How Much Do You Really Know About Polycystic Ovary Syndrome (PCOS)?
Polycystic ovary syndrome (PCOS) is a medical condition that affects one out of every ten women of childbearing age. Women with PCOS have hormonal imbalances and metabolism issues, which can have an impact on their overall health and appearance. Infertility is also caused by PCOS, which is a common and treatable condition.
What is polycystic ovary syndrome (PCOS)?
PCOS affects between 5% and 10% of women between the ages of 15 and 44, or during the reproductive years.1 Most women discover they have PCOS in their 20s and 30s, when they have difficulty getting pregnant and visit their doctor. However, PCOS can occur at any age after puberty.2
PCOS can affect women of all races and ethnicities. Obesity and having a mother, sister, or aunt with PCOS may increase your risk of developing the condition.
What are the symptoms of PCOS?
Some of the symptoms of PCOS include:
- Irregular menstrual cycle. Women with PCOS may miss periods or have fewer periods (fewer than eight in a year). Or, their periods may come every 21 days or more often. Some women with PCOS stop having menstrual periods.
- Too much hair on the face, chin, or parts of the body where men usually have hair. This is called "hirsutism." Hirsutism affects up to 70% of women with PCOS.
- Acne on the face, chest, and upper back
- Thinning hair or hair loss on the scalp; male-pattern baldness
- Weight gain or difficulty losing weight
- Darkening of skin, particularly along neck creases, in the groin, and underneath breasts
- Skin tags, which are small excess flaps of skin in the armpits or neck area
What causes PCOS?
The precise cause of PCOS is unknown. Most experts believe that a variety of factors, including genetics, are at work:
- High levels of androgens. Androgens are sometimes referred to as "male hormones," despite the fact that all women produce small amounts of androgens. Androgens regulate the development of male characteristics such as male-pattern baldness. Women with PCOS have higher levels of androgens than normal. High androgen levels in women can prevent the ovaries from releasing an egg (ovulation) during each menstrual cycle, as well as cause extra hair growth and acne, both of which are symptoms of PCOS.
- High levels of insulin. Insulin is a hormone that regulates how food is converted into energy. Insulin resistance occurs when the cells of the body do not respond normally to insulin. As a result, your insulin blood levels rise above normal. Many women with PCOS have insulin resistance, especially those who are overweight or obesity, have unhealthy eating habits, do not get enough physical activity, and have a family history of diabetes (usually type 2 diabetes). Over time, insulin resistance can lead to type 2 diabetes.
Can I still get pregnant if I have PCOS?
Yes. PCOS does not preclude you from becoming pregnant. PCOS is one of the most common, but treatable, causes of female infertility. The hormonal imbalance in women with PCOS interferes with the growth and release of eggs from the ovaries (ovulation). You cannot become pregnant if you do not ovulate.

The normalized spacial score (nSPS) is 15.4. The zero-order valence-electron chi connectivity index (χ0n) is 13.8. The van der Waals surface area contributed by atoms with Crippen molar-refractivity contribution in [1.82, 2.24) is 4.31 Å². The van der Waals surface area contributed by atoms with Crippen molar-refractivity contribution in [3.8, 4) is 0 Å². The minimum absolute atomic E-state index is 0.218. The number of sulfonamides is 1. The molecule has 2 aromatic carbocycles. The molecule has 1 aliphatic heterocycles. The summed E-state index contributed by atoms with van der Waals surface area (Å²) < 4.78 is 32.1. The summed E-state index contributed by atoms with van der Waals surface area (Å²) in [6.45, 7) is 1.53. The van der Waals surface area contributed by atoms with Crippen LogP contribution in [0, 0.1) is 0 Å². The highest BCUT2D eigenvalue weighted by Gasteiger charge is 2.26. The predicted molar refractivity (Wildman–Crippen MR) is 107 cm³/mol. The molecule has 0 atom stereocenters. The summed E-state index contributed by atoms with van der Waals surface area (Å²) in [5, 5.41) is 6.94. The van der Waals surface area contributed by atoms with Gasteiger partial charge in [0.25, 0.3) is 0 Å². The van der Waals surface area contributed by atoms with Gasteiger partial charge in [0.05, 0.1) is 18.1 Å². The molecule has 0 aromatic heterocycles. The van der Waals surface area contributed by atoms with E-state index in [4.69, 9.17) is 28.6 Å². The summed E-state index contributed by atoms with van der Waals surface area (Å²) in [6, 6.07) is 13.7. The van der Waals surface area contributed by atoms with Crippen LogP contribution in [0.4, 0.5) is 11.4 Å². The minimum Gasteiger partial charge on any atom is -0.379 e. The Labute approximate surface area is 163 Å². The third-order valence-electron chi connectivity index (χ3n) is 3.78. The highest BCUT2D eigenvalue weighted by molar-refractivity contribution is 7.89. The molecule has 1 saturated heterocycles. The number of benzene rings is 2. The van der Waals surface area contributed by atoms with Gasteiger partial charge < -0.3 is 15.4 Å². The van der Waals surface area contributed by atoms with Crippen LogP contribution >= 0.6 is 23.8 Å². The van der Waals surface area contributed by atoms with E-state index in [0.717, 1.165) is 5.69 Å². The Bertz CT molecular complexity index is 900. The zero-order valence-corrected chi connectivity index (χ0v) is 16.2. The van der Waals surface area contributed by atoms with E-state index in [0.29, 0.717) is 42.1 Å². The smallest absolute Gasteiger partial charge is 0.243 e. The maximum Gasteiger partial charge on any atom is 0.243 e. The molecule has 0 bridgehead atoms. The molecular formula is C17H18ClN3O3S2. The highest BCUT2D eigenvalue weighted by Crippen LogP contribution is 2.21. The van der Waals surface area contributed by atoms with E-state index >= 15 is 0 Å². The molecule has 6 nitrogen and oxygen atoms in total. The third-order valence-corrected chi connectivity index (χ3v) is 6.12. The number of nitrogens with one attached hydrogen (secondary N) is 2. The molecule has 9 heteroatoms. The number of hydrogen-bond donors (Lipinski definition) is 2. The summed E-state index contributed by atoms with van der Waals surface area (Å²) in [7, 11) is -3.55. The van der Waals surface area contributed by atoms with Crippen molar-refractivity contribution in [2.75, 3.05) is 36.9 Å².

Your doctor can advise you on methods to help you ovulate and increase your chances of getting pregnant. You can also use our Ovulation Calculator to determine which days of your menstrual cycle are the most fertile.
Will my PCOS symptoms go away at menopause?
Both yes and no. PCOS has a wide-ranging impact on the body's systems. As they approach menopause, many women with PCOS notice that their menstrual cycles become more regular. However, because their PCOS hormonal imbalance does not change with age, they may continue to experience PCOS symptoms.
Furthermore, the risks of PCOS-related health issues such as diabetes, stroke, and heart attack rise with age. These risks may be greater in PCOS women than in non-PCOS women.
Types of medicines that treat PCOS and its symptoms
- Hormonal birth control, including the pill, patch, shot, vaginal ring, and hormone intrauterine device (IUD). For women who don't want to get pregnant, hormonal birth control can:
- Make your menstrual cycle more regular
- Lower your risk of endometrial cancer
- Help improve acne and reduce extra hair on the face and body (Ask your doctor about birth control with both estrogen and progesterone.)
- Anti-androgen medicines. These medicines block the effect of androgens and can help reduce scalp hair loss, facial and body hair growth, and acne. They are not approved by the Food and Drug Administration (FDA) to treat PCOS symptoms. These medicines can also cause problems during pregnancy.
- Metformin. Metformin is often used to treat type 2 diabetes and may help some women with PCOS symptoms. It is not approved by the FDA to treat PCOS symptoms. Metformin improves insulin's ability to lower your blood sugar and can lower both insulin and androgen levels. After a few months of use, metformin may help restart ovulation, but it usually has little effect on acne and extra hair on the face or body. Recent research shows that metformin may have other positive effects, including lowering body mass and improving cholesterol levels.
How does PCOS affect pregnancy?
PCOS can cause problems during pregnancy for you and for your baby. Women with PCOS have higher rates of:
- Gestational diabetes
- Cesarean section (C-section)
Your baby also has a higher risk of being heavy (macrosomia) and of spending more time in a neonatal intensive care unit (NICU).
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